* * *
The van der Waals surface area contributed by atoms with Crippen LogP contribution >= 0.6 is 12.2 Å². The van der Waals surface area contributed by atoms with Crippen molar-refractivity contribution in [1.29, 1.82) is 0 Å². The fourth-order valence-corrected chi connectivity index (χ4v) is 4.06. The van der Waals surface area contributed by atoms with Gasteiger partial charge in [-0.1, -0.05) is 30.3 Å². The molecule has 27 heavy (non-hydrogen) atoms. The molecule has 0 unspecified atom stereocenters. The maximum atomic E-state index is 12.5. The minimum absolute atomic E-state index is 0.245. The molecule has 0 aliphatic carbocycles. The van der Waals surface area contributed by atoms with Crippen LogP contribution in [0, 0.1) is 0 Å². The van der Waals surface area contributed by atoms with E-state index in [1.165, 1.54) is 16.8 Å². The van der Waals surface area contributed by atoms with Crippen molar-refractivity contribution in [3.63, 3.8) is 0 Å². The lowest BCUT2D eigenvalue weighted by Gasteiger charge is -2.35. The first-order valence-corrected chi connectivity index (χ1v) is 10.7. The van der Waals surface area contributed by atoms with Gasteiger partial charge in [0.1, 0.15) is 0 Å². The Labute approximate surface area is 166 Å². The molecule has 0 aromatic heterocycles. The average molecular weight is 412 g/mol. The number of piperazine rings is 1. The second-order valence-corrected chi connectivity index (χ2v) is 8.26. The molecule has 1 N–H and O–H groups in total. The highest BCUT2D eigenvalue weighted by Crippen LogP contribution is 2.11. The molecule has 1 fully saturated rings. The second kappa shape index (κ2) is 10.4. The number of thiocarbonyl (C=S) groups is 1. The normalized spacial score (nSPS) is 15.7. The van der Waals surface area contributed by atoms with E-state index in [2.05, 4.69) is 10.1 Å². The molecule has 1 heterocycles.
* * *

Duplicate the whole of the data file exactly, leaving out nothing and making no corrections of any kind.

The van der Waals surface area contributed by atoms with Crippen LogP contribution >= 0.6 is 12.2 Å². The van der Waals surface area contributed by atoms with Crippen molar-refractivity contribution in [1.29, 1.82) is 0 Å². The fourth-order valence-corrected chi connectivity index (χ4v) is 4.06. The van der Waals surface area contributed by atoms with Gasteiger partial charge in [-0.1, -0.05) is 30.3 Å². The molecule has 27 heavy (non-hydrogen) atoms. The molecule has 0 unspecified atom stereocenters. The maximum atomic E-state index is 12.5. The minimum absolute atomic E-state index is 0.245. The molecule has 0 aliphatic carbocycles. The van der Waals surface area contributed by atoms with Crippen LogP contribution in [0, 0.1) is 0 Å². The van der Waals surface area contributed by atoms with E-state index in [1.165, 1.54) is 16.8 Å². The van der Waals surface area contributed by atoms with Crippen molar-refractivity contribution in [3.63, 3.8) is 0 Å². The lowest BCUT2D eigenvalue weighted by Gasteiger charge is -2.35. The first-order valence-corrected chi connectivity index (χ1v) is 10.7. The van der Waals surface area contributed by atoms with Gasteiger partial charge in [0.1, 0.15) is 0 Å². The Labute approximate surface area is 166 Å². The molecule has 0 aromatic heterocycles. The average molecular weight is 412 g/mol. The number of piperazine rings is 1. The second-order valence-corrected chi connectivity index (χ2v) is 8.26. The molecule has 1 N–H and O–H groups in total. The highest BCUT2D eigenvalue weighted by Crippen LogP contribution is 2.11. The molecule has 1 fully saturated rings. The second kappa shape index (κ2) is 10.4. The number of thiocarbonyl (C=S) groups is 1. The normalized spacial score (nSPS) is 15.7. The van der Waals surface area contributed by atoms with E-state index in [2.05, 4.69) is 10.1 Å². The molecule has 1 heterocycles.